Over the past nine months, it has been my privilege to hear a diverse variety of stories and voices from around the diocese. In these stories and voices I have seen us at our best and at our least; and it is the stories of our thinking small that I hear most often. The circumstances where we have thought too small range across personal matters, parochial matters, diocesan and even regional matters. Within these stories and voices of thinking too small the common elements are our uncertainty and our questioning of our ability.

But such stories and voices are not unique to us at this point in time; they have been present throughout the history of God’s people. These stories and voices are the recurring theme of the entire canon of Holy Scripture. Auspiciously, our lectionary today reveals God and Jesus’ responses to us as the people of God during such uncertain and transitional times.

In the reading from the Book of Isaiah, God is addressing the post-exilic people of Israel; a people whose identity has been profoundly affected by a period of dissolution, captivity, and uncertainty. Yet God does not coddle them, instead God extols them, “Here is my servant, whom I uphold, my chosen, in whom my soul delights; ….”[1] God affirms God’s claim upon these people and then goes on to call these frazzled refugees to a monumental undertaking, “… I have given you as a covenant to the people, a light to the nations, to open the eyes that are blind, to bring out the prisoners from the dungeon, from the prison those who sit in darkness.”[2]

In this passage, “my servant” is not an individual; “my servant” is the people of Israel, a community bound together in covenant and mutual dependence. And God’s affirmation and challenge of a chosen people is not frozen in time or unique to the post-exilic people of Israel. It has been heard over and over throughout history.

Today, over two millennia later, we can see the text from Isaiah as God’s affirmation and challenge of us, as we stand amid our harried and frazzled uncertainty bound together and mutually dependent in this branch of the Jesus Movement in the Diocese of Kansas. This text appeals to us to understand ourselves to be affirmed by our Creator and challenged beyond our small sense of capacity to what appears to be a monumental undertaking, just as Isaiah and the people of Israel understand themselves to be called beyond their sense of capacity.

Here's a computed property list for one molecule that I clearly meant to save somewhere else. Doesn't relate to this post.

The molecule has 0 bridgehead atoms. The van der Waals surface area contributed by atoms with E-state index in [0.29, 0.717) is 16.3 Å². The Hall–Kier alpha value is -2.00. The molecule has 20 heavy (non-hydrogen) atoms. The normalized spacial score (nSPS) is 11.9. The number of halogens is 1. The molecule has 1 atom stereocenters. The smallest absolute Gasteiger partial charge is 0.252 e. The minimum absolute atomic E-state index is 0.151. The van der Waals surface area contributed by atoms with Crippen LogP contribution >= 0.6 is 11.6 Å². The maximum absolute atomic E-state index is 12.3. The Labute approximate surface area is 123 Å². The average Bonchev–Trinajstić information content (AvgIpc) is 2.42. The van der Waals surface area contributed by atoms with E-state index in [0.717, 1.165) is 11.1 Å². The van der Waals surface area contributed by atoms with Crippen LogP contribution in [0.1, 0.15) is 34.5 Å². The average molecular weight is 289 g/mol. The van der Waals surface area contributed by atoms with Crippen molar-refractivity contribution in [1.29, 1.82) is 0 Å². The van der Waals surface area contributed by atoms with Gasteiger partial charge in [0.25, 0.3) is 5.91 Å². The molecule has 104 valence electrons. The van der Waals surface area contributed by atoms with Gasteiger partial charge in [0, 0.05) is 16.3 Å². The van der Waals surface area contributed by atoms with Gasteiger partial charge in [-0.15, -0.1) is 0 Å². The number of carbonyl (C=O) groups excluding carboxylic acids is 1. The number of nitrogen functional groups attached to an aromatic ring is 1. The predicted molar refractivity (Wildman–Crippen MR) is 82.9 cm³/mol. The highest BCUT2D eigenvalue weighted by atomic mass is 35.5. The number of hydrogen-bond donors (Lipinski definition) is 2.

For millennia, as Christians we have also understood this passage of Isaiah to be a prophetic affirmation and call of Jesus as Messiah during a similarly harried, frazzled, and oppressive era some 600 years after the words were first spoken.

Today, through Matthew’s eyes, we see an example of the affirmation and call of Jesus lived out. As Jesus is moving from a fixed place of teaching on the mount there is no shrinking from the challenge, there is no small thinking or vision as he is beginning to travel among the cities and villages of his native land teaching, proclaiming the good news, and curing every disease and sickness. And note his compassion for the crowds amid their harried uncertainty.

Having demonstrated this compassion to us, his disciples, Jesus summons us and challenges us with authority as the leaders and representatives of the Diocese of Kansas. While I will not go so far as to assert “authority over unclean spirits to cast them out, and to cure every disease and every sickness,”[3] I will assert that we have it within our capacity to cast out uncertainty and to be clear as possible about our expectation and the outcome of this election process. This call is echoed in Jesus’ mission and ministry; it is the same challenge he summons us to as his disciples.

During this convention and over the next 12 months, we the leadership and representatives of the diocese are called to lean into our roles as leaders, teachers, and healers, most especially when we leave here tomorrow and return to our cities and villages. We must teach, proclaim, and meet the uncertainty we encounter with the compassion of Jesus, telling all that will listen, “Yes, there is no bishop in the house, but we as followers of Jesus in this branch of the Jesus Movement have every gift we need to be a light to the people, to open eyes that are blind, and to meet the person God has called as the 10th Bishop of Episcopal Diocese of Kansas. We must tell all who will listen, during this season of transition, we will not be fearful. Rather, directed by the Spirit, together we joyfully walk with Jesus the road ahead.

[1] Isaiah 42:1a

[2] Ibid., vv. 6b-7

[3] Matthew 10:1

Conquering the shadow

The use of Maren Morris’s Dear Hate for our sequence hymn this morning was prompted by the massacre in Las Vegas last Sunday night. In the aftermath of that tragedy, this song resonates with so many because it gives voice to our heartache and disappointment even as it gives voice to our hope. It speaks to the complex emotions and reactions we have at a time like this, but mainly it gives voice to hope.

But don’t be misled, the topic of this sermon is not about hate per se, rather it is more about hate’s kissing cousin fear, the awkward relationship we have with fear, and the way we might respond when we stand in the shadow of fear.